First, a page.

Skip to main content

Main Area

Main

States that have gained (or lost) the most jobs in 2019 so far

  • #41. Wisconsin

    - Net change in employment: -0.1% (4,353 jobs lost)
    - Sept. 2019 employment: 3.1 million jobs
    - Net change in unemployment: -0.2% (Sept. 2019 unemployment rate: 3.2%, 100,667 people unemployed)

    Wisconsin is a swing state in presidential elections, which means its economy matters to presidential hopefuls. And it may not bode well for incumbents in Wisconsin, with all 72 counties showing worse unemployment rates than they did a year ago.

  • #40. Georgia

    - Net change in employment: -0.1% (3,991 jobs lost)
    - Sept. 2019 employment: 5.1 million jobs
    - Net change in unemployment: 0.2% (Sept. 2019 unemployment rate: 3.5%, 177,249 people unemployed)

    Over half of Georgia’s regions—and many of its counties—posted record low unemployment in September. That same month, unemployment claims dipped 7%.

  • #39. Wyoming

    - Net change in employment: 0% (53 jobs gained)
    - Sept. 2019 employment: 289,257 jobs
    - Net change in unemployment: 0.3% (Sept. 2019 unemployment rate: 3.8%, 10,908 people unemployed)

    Coal has historically been a major part of Wyoming’s economy. A string of coal company bankruptcies is threatening employment in the state, and could put thousands out of their jobs.

  • #38. Vermont

    - Net change in employment: 0.1% (317 jobs gained)
    - Sept. 2019 employment: 345,888 jobs
    - Net change in unemployment: 0.4% (Sept. 2019 unemployment rate: 2.2%, 7,583 people unemployed)

    Vermont has the lowest unemployment rate in the nation. At just 2.2% in September 2019, the state has fewer people actively looking for and unable to find work than any other state.

  • #37. Massachusetts

    - Net change in employment: 0.2% (6,673 jobs gained)
    - Sept. 2019 employment: 3.8 million jobs
    - Net change in unemployment: 0.2% (Sept. 2019 unemployment rate: 2.9%, 111,479 people unemployed)

    Massachusetts may have a low unemployment rate, but that hasn’t spared some employees in the state from a spate of recent cuts. Among the companies that have cut jobs are an Ohio-based defense contracting agency and the multinational corporation Nestlé.

    You may also like: Highest paying jobs that only require a 2-year degree

  • #36. Oregon

    - Net change in employment: 0.2% (5,148 jobs gained)
    - Sept. 2019 employment: 2.1 million jobs
    - Net change in unemployment: 0.2% (Sept. 2019 unemployment rate: 4.1%, 86,052 people unemployed)

    Hiring slowed in Oregon in 2019, but the jobless rate has held steady. Employment gains were strongest in the health care and social assistance sectors, and weakest in government.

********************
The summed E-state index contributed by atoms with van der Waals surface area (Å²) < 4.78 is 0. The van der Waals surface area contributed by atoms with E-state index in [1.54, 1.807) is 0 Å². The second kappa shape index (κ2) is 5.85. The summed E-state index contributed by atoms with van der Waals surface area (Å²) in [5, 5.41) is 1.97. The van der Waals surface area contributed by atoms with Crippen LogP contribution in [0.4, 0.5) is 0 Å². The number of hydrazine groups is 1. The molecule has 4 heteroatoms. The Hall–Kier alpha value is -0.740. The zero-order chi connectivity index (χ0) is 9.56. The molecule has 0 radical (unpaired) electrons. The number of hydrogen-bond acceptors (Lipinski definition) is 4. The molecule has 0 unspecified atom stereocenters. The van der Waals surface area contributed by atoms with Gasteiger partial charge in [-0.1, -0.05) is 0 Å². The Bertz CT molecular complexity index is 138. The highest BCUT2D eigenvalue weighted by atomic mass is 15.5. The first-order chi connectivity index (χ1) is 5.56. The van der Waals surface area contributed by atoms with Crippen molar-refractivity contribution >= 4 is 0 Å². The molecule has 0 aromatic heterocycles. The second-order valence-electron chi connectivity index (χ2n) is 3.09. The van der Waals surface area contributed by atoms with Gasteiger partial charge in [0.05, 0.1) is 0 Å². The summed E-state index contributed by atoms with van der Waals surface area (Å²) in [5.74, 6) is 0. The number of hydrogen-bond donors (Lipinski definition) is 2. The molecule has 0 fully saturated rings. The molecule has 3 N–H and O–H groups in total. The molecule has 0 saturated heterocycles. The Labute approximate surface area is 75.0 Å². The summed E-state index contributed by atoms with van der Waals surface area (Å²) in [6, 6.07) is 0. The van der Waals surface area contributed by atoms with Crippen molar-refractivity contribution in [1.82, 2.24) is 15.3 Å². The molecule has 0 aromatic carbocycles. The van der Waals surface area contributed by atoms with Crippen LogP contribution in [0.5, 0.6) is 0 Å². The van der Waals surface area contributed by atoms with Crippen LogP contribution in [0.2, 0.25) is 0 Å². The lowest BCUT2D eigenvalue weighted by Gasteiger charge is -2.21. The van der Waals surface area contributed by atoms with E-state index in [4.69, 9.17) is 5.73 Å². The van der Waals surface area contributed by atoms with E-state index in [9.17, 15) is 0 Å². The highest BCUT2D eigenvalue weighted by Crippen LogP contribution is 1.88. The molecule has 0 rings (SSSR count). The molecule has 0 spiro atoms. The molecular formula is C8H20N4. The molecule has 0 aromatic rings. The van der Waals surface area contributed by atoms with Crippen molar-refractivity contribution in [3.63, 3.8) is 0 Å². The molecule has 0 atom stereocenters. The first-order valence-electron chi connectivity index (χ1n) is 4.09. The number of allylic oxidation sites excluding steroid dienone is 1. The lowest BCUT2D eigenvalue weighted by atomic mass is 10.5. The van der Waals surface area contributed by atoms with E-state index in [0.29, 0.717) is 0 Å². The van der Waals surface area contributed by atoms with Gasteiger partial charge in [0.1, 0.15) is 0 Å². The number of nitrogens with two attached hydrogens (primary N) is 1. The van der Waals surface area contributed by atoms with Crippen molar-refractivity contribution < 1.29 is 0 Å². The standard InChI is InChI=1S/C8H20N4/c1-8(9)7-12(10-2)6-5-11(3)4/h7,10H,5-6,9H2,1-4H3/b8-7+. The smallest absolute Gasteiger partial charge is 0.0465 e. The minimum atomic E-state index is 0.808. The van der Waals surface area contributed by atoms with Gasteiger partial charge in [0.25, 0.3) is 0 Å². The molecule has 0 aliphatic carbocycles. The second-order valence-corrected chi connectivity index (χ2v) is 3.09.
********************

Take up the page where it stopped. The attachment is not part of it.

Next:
• #35. North Dakota

    - Net change in employment: 0.2% (993 jobs gained)
    - Sept. 2019 employment: 403,938 jobs
    - Net change in unemployment: 0.1% (Sept. 2019 unemployment rate: 2.5%, 9,910 people unemployed)

    North Dakota may have a low unemployment rate generally, but this is not true across all industries. The state is experiencing a shortage of qualified nurses, which officials are currently trying to rectify with relocation incentives for out-of-state nurses.

  • #34. Kentucky

    - Net change in employment: 0.5% (10,508 jobs gained)
    - Sept. 2019 employment: 2.1 million jobs
    - Net change in unemployment: -0.1% (Sept. 2019 unemployment rate: 4.4%, 90,421 people unemployed)

    The state of Kentucky’s labor market played a prominent role in its gubernatorial race in November. The 4.4% unemployment rate had President Donald Trump campaigning for the incumbent Republican governor in the hopes of boosting his popularity despite high unemployment. The Democrat won the election, but the incumbent has not conceded.

  • #33. Illinois

    - Net change in employment: 0.5% (35,463 jobs gained)
    - Sept. 2019 employment: 6.5 million jobs
    - Net change in unemployment: 0.4% (Sept. 2019 unemployment rate: 3.9%, 255,924 people unemployed)

    Illinois residents generally are not having trouble finding work. However, that hasn’t stopped many of the state’s most skilled workers from leaving to seek employment elsewhere, which has policymakers and businesses worried about being able to fill vacant jobs.

  • #32. Montana

    - Net change in employment: 0.6% (3,389 jobs gained)
    - Sept. 2019 employment: 533,047 jobs
    - Net change in unemployment: 0.4% (Sept. 2019 unemployment rate: 3.3%, 17,776 people unemployed)

    There are so few workers available in Montana to fill vacant jobs that employers are turning to unusual sources for employees. Some employers are looking to high school students, retired men and women, and even felons, to meet labor shortages.

    You may also like: The best school district in every state

2018 All rights reserved.